Kozel Černý / Dark (Pivovar Velké Popovice) | Lager – Dark | 4 Bottle Caps on untappd

While this is not the original Czech Dark Lager, it is a Dark Lager from a brewery in the Czech Republic. I’ve come to enjoy the style a great deal over the last year as I’ve discovered it. Kozel is a is different, unique, and quite tasty, especially at 3.8%ABV and a beer that shows how complex lager beer can be.

BIČ (Carton Brewing Company) | Pilsner – Czech | 4.25 Bottle Caps on untappd

While Carton Brewing may be known for Boat, the O-DUB series of IPAs and the Coffee Cream Ales, what I enjoy most is their Pilsner game. Their base American Pilsner (Whip) is modified to fit the profile of several region’s/country’s Pilsner. BIČ is the Czech-inspired Pilsner and is absolutely delicious.

DDH Power Juicer [Julius] (Icarus Brewing Company) | IPA – New England / Hazy | 4.25 Bottle Caps on untappd

ommegang3phildoubchoc

Another month, another Icarus beer. Power Juice is one of the many “series” of beer Icarus brews in the IPA realm. I love the main/original version, but this one is very tasty too. As the name implies, this beer is double-dry hopped with Julius hops. Icarus really knows how to blend hops together harmoniously.

Black Orpheus (Sunken Silo Brew Works) | Schwarzbier | 4.25 Bottle Caps on untappd

When I visited Sunken Silo in February, the friendly beertender informed me this beer would be ready in about a month. I knew I had to visit again for this beer (and to make may way through season 2 of the Hunterdon County Beer Trail). This beer is a collaboration with Ashton Brewing and is just as good as the version brewed and canned at Ashton’s facility in Middlesex, NJ. A slight roast, wonderful malty elements with a great lager finish.

Another month with a plethora of new beers, mostly good. There was one experience; however, I’d be remiss for not noting. I’m not one to throw a brewery under the bus, so I won’t mention by name the brewery I’m about to discuss. Said brewery recently moved into a beautiful new facility, only a couple of miles away from their small, original facility in an office park. I hadn’t had beers from this brewery in over four and half years for various reasons including the beer being just “OK.” After all, other breweries as close (or closer) to me were making much better beer. But I figured I’d give them a try because I’ve heard the beer has improved and the new facility is supposedly quite inviting. Well, the new facility is really nice, I’ll give them that.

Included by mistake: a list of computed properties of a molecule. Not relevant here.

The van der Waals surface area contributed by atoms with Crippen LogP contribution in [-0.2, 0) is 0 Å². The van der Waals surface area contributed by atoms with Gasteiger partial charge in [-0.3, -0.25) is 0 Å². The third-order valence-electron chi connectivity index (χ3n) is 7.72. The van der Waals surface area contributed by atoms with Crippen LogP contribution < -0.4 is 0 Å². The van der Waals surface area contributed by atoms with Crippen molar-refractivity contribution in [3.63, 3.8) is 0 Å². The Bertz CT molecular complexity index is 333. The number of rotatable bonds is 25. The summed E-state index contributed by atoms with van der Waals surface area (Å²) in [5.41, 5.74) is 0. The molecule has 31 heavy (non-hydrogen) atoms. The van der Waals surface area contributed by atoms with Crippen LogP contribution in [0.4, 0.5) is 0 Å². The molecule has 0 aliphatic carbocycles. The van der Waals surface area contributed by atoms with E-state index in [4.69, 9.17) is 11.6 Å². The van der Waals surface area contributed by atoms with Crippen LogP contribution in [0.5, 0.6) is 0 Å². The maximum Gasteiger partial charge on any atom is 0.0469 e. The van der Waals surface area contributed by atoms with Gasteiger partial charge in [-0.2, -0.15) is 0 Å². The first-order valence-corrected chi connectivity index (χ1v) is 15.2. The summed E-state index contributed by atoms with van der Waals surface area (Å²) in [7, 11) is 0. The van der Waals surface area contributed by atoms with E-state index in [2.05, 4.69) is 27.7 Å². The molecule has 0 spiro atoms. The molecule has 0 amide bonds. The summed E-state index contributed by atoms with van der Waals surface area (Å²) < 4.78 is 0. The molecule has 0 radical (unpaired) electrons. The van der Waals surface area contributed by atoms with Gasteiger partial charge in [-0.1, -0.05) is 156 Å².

Well, I stroll up to the bar on a Friday evening and ask if they are serving flights. After an uncomfortable pause and an inaudible exchange with the manager(?), the beertender said not tonight and removed a sign that I can only guess mentioned flights. While there were a good amount of people at the brewery, there were empty tables throughout, so Strike 1.

My next question, “Oh, are you filling growlers or crowlers?” Response, “Sorry, only members of our ‘Special Club’ can get growler fills.” Call me crazy if I find that to be a thoughtless policy. You don’t want patrons to bring your beer home to enjoy? Better yet, you don’t want people yo share the beer with friends who may potentially be new patrons? To not offer growler/crowler fills as a blanket policy is one thing. But to offer them only to a special club that has a limited membership is short-sighted and an ill-advised business move. I’ll just say I’m not too surprised. I’ve had my fair share of beers from NJ breweries (75 NJ breweries), so I might be a decent judge of good NJ beer. While some of the beers I’ve had from this brewery have been good, on the whole, the beer from this brewery is by no means anywhere near good enough to warrant an exclusive club with privileges. There are maybe 3 or 4 breweries in the State that *might* be able to pull of something like an exclusive members only club. This brewery isn’t nearly established enough with the quality of their beer to do so, in my humble opinion. It is a barrier of exclusivity that works more as a turn off. I had one beer that Friday night and it wasn’t great, thus I will not be visiting this brewery or sampling their beer again in the future.